The Mid-European Union was a post-World War I political association established in the United States of America on 16 September 1918 "to negotiate territorial disputes between the emerging nations" of Central Europe "and to work towards some form of federal union or economic alliance."
On 26 October 1918, Thomas Masaryk proclaimed the association's Declaration of Common Aims for the independence for the Czechoslovaks, Poles, Yugoslavs, Ukrainians, Uhro-Rusyns, Lithuanians, Romanians, Italian-Irredentists, Unredeemed Greeks, Albanians, Zionists, and Armenians. This occurred at a meeting in Philadelphia, Pennsylvania, at Independence Hall.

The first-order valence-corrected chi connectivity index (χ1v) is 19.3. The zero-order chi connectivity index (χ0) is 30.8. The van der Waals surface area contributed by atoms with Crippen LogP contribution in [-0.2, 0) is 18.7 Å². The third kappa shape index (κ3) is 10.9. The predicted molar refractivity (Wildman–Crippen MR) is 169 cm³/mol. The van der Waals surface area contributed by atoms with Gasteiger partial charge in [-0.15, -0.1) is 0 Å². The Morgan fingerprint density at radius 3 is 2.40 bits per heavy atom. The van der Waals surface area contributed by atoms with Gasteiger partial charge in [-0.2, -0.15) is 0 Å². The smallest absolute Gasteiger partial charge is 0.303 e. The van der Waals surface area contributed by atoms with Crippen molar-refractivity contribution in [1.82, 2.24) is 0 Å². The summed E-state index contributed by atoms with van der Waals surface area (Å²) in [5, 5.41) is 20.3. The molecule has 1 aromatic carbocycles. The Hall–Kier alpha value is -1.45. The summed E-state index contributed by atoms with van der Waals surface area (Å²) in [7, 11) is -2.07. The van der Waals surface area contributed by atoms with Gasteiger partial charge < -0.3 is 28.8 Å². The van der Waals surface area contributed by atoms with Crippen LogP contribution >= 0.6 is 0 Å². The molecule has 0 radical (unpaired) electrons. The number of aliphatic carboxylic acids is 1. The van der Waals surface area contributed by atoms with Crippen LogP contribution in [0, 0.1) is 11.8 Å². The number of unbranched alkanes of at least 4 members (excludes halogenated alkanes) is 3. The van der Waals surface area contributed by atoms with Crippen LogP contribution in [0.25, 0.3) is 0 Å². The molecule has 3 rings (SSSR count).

- Kantowicz, Edward R. "The Rage of Nations" (Eerdmans, 1999) p 153
- Roberts, Kenneth Lewis. "Europe's Morning After" (Harper, 1921), p 131
- "Free Vote Demanded For Subject Peoples; Mid-European Declaration To Be Signed Today; Jugoslav Enjoy Protests Map" New York Times, 26 October 1918, p 7
- Hochman, Carol. "Historic Markers Honor Thomas Garrigue Masaryk." Pittsburgh: University of Pittsburgh (Available online as Word doc)
- Document text.
- National Park Services article, NPS website.